In all, records show staff at federally funded hatcheries have identified more than $320 million in repairs and equipment upgrades they can’t make unless the government provides funding.
Congress has kept hatchery funding essentially flat for more than a decade, leaving those needs unaddressed. Sen. Maria Cantwell, a Democrat from Washington, sought to include $400 million for hatcheries as part of President Joe Biden’s Build Back Better plan. It would have been the single largest expenditure on hatcheries ever. That effort failed along with the bill. Cantwell did not respond to requests for comment.
Overhauling hatcheries to withstand climate change will cost hundreds of millions more. For instance, the Fish and Wildlife Service predicts that warming waters will lead to more disease and harm the growth of its fish, and that droughts could lead to water shortages on site. The agency has not yet requested additional funding to address what it calls “climate vulnerabilities” at Leavenworth or elsewhere.
More than a decade ago, Whalawitsa and his son Chris began fishing beside the Leavenworth National Fish Hatchery, where the current system only supports about half the promised production levels.
Whalawitsa and Chris fish hook-and-line by day and with traditional dip nets all night, trying to fill orders for tribal elders, family members and sick neighbors to help sustain them through winters on the reservation.
“We’re doing the best we can to keep this alive,” Whalawitsa said. “All I can do is pray and hope that this gets better because I want to see my grandchildren fish this.”
When they first started, they’d easily fill five coolers in a single trip and end up racing back and forth to the reservation to make room for more.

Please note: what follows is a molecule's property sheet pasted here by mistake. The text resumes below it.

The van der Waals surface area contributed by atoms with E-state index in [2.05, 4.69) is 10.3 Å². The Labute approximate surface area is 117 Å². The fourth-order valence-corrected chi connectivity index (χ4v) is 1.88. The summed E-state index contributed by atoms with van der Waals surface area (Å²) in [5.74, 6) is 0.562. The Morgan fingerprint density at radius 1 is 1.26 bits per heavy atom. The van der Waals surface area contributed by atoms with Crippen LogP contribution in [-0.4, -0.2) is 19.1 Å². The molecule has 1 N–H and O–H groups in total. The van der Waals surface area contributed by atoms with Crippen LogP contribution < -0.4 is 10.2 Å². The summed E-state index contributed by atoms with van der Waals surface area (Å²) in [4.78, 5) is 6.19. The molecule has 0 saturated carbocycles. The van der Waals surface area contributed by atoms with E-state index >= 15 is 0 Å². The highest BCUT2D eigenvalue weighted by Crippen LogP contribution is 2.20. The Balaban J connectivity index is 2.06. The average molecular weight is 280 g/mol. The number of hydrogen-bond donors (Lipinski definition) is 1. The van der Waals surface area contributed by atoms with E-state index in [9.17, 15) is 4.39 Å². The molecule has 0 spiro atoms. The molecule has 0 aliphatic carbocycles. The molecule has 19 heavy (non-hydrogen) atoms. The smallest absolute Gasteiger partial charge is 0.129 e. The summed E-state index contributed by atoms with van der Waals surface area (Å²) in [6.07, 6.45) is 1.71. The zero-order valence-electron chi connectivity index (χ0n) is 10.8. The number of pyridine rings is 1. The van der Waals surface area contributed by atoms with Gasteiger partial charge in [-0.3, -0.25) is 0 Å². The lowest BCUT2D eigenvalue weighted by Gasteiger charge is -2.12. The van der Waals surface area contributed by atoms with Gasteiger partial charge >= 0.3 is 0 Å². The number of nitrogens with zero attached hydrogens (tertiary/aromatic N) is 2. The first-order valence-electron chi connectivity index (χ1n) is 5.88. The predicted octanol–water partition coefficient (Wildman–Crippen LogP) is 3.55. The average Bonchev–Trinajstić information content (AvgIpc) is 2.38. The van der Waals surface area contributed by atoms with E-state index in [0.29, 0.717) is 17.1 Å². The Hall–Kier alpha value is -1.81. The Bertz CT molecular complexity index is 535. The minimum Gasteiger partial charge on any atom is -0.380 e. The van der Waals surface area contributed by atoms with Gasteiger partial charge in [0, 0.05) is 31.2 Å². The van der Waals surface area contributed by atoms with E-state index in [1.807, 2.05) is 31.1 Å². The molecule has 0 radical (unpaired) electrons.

Now, they say, they’re lucky to fill one.
Oregon Public Broadcasting and ProPublica obtained data from Columbia Basin Research at the University of Washington describing fish in several salmon and steelhead trout populations that were embedded with electronic tags. Tagged fish can be detected by special technology, often at dams, and tag data can provide a window into fish migration and survival. Our approach took a basin-wide view of the hatchery program to create a meaningful, accessible and representative picture of hatchery efforts to support vulnerable salmon and steelhead populations in the region.
We focused our analysis on eight fish populations, all of them Columbia River Basin stocks that are highly vulnerable and monitored by the National Oceanic and Atmospheric Administration with the goal of restoring populations to healthy and harvestable levels. Focusing on fish populations that originated in the middle and upper Columbia and Snake rivers had two benefits: First, these were areas that were significantly impacted by the building of hydropower dams in the basin, and second, these were regions for which data was available. The upper Columbia River spring Chinook and Snake River sockeye populations are listed as endangered under the 1973 Endangered Species Act. The Snake River fall Chinook, Snake River spring/summer Chinook, Snake River steelhead and upper Columbia River steelhead populations are listed as threatened. The Mid-Columbia Coho Restoration Program includes all coho released in the Wenatchee and Methow basins, and the population was considered by NOAA for designation as threatened or endangered, as were upper Columbia River summer/fall Chinook; though these populations ultimately were not listed, they are still monitored by Columbia Basin Research and NOAA. These eight monitored populations are supported by more than 30 artificial propagation programs along the Columbia River and its tributaries.